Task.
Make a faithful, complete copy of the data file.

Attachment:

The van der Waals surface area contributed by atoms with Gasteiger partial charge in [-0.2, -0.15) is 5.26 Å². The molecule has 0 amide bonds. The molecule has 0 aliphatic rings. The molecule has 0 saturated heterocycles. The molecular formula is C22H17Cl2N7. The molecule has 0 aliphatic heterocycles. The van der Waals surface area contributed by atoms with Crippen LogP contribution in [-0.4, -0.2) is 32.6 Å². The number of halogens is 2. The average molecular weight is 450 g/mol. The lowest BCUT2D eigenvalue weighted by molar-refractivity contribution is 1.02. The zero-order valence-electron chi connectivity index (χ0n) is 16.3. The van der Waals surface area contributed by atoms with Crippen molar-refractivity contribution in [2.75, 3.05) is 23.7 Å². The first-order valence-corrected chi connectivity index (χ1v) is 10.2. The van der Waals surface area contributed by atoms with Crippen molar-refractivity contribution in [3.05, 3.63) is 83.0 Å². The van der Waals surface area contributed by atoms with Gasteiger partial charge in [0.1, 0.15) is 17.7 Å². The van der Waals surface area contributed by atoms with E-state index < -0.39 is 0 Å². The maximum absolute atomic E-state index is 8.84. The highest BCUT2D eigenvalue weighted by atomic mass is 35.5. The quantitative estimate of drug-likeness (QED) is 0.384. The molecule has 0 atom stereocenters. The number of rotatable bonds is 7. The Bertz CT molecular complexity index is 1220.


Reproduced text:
The van der Waals surface area contributed by atoms with Gasteiger partial charge in [-0.2, -0.15) is 5.26 Å². The molecule has 0 amide bonds. The molecule has 0 aliphatic rings. The molecule has 0 saturated heterocycles. The molecular formula is C22H17Cl2N7. The molecule has 0 aliphatic heterocycles. The van der Waals surface area contributed by atoms with Crippen LogP contribution in [-0.4, -0.2) is 32.6 Å². The number of halogens is 2. The average molecular weight is 450 g/mol. The lowest BCUT2D eigenvalue weighted by molar-refractivity contribution is 1.02. The zero-order valence-electron chi connectivity index (χ0n) is 16.3. The van der Waals surface area contributed by atoms with Crippen molar-refractivity contribution in [2.75, 3.05) is 23.7 Å². The first-order valence-corrected chi connectivity index (χ1v) is 10.2. The van der Waals surface area contributed by atoms with Crippen molar-refractivity contribution in [3.05, 3.63) is 83.0 Å². The van der Waals surface area contributed by atoms with Gasteiger partial charge in [0.1, 0.15) is 17.7 Å². The van der Waals surface area contributed by atoms with E-state index < -0.39 is 0 Å². The maximum absolute atomic E-state index is 8.84. The highest BCUT2D eigenvalue weighted by atomic mass is 35.5. The quantitative estimate of drug-likeness (QED) is 0.384. The molecule has 0 atom stereocenters. The number of rotatable bonds is 7. The Bertz CT molecular complexity index is 1220.